Jose Luis Vilson: It’s Okay To Not Have The Words
Jose Luis Vilson is a teacher, grad student, and writer, and he offers a thoughtful reflection on the work of processing feelings and creating safety.
Something that people underrate when it comes to creating safe and brave spaces is that there may be significant pressure from interlocutors of the culture to have exactly the right words for the moment. A part of that might be how we’ve never had this much textual information with such ease of access in human history. That access has given us a plethora of sources from which to generate opinions and messaging that align well with what we may be feeling at the moment, whether it’s the right meme, short video, or cartoon. We don’t always give ourselves the opportunity to let a moment marinate, opting for the perfect tweet, short video, or screenshot.
As the news reports and research flood in from various sources, we may seek to name the sadness, the rage, and the mourning in digestible bits. And we then seek to document that with something thoughtful, relevant, and connected to the moment. We don’t have to.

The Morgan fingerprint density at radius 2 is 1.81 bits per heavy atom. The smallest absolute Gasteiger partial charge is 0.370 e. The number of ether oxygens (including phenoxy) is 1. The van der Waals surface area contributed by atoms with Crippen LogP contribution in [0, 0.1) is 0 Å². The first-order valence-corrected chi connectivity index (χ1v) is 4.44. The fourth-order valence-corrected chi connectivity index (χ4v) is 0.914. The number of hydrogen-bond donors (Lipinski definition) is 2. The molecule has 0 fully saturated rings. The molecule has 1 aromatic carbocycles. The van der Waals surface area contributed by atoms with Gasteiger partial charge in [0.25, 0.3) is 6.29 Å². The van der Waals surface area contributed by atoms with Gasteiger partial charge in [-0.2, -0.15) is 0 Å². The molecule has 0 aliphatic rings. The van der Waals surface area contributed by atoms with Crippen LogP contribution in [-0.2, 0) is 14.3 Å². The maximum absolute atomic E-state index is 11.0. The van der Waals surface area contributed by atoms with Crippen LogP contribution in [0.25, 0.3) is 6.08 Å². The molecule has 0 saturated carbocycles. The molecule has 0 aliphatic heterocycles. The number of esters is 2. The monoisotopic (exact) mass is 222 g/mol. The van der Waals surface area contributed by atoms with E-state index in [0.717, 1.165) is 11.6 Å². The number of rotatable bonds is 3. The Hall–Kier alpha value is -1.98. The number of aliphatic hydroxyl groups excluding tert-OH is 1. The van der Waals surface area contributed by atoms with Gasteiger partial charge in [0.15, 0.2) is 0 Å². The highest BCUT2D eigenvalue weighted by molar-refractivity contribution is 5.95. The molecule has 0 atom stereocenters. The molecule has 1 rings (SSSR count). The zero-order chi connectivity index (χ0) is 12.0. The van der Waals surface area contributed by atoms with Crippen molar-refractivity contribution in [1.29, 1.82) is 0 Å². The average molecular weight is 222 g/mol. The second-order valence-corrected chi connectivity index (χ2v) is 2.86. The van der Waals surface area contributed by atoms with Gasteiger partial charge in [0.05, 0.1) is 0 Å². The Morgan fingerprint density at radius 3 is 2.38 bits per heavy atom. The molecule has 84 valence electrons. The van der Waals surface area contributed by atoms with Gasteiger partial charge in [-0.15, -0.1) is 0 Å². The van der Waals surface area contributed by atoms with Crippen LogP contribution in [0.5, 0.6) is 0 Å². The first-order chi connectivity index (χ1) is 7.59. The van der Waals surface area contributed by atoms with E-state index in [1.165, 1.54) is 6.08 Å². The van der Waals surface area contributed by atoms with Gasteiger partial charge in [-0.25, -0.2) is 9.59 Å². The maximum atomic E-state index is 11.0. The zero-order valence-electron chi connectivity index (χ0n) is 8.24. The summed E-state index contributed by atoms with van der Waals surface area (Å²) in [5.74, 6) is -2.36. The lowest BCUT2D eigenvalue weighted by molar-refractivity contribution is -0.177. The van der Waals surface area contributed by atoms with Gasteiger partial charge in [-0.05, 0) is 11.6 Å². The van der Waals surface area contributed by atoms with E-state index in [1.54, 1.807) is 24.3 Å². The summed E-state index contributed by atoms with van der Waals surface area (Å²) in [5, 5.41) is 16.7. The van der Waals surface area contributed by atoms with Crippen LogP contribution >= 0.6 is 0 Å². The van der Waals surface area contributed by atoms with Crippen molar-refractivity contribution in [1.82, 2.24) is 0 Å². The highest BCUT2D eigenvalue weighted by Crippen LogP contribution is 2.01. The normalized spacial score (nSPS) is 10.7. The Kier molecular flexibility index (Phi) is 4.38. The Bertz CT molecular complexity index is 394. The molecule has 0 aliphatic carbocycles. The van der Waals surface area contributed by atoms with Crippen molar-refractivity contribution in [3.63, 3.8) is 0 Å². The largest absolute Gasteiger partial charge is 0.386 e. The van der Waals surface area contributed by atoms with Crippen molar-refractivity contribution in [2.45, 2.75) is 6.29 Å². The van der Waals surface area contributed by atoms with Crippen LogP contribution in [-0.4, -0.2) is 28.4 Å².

In fact, maybe the right words are the ones you have right there, including the plethora of swear words in our arsenal. Maybe it’s simply saying “I don’t like this” to whomever you find in earshot. How else can you meet the political bystander effect sweeping through so many of our politicians who otherwise have no shortage of speeches during re-election with anything other than actual anger and sadness? A silver lining in globalization is that now we see how other countries have quickly handled similar incidents as soon as they happen while America lets millions of people die by not passing legislation that will literally save children. We get to share the fissures in the rhetoric, too. Safety can’t be predicated on who has more guns but on whether guns are easily accessible in the first place. While police officers literally stood by as the onslaught happened within the schools, a community up north in Buffalo, NY was mourning its elders and educators who were murdered only a week and a half before.
Rage doesn’t necessitate all the words, but it does necessitate naming it rage.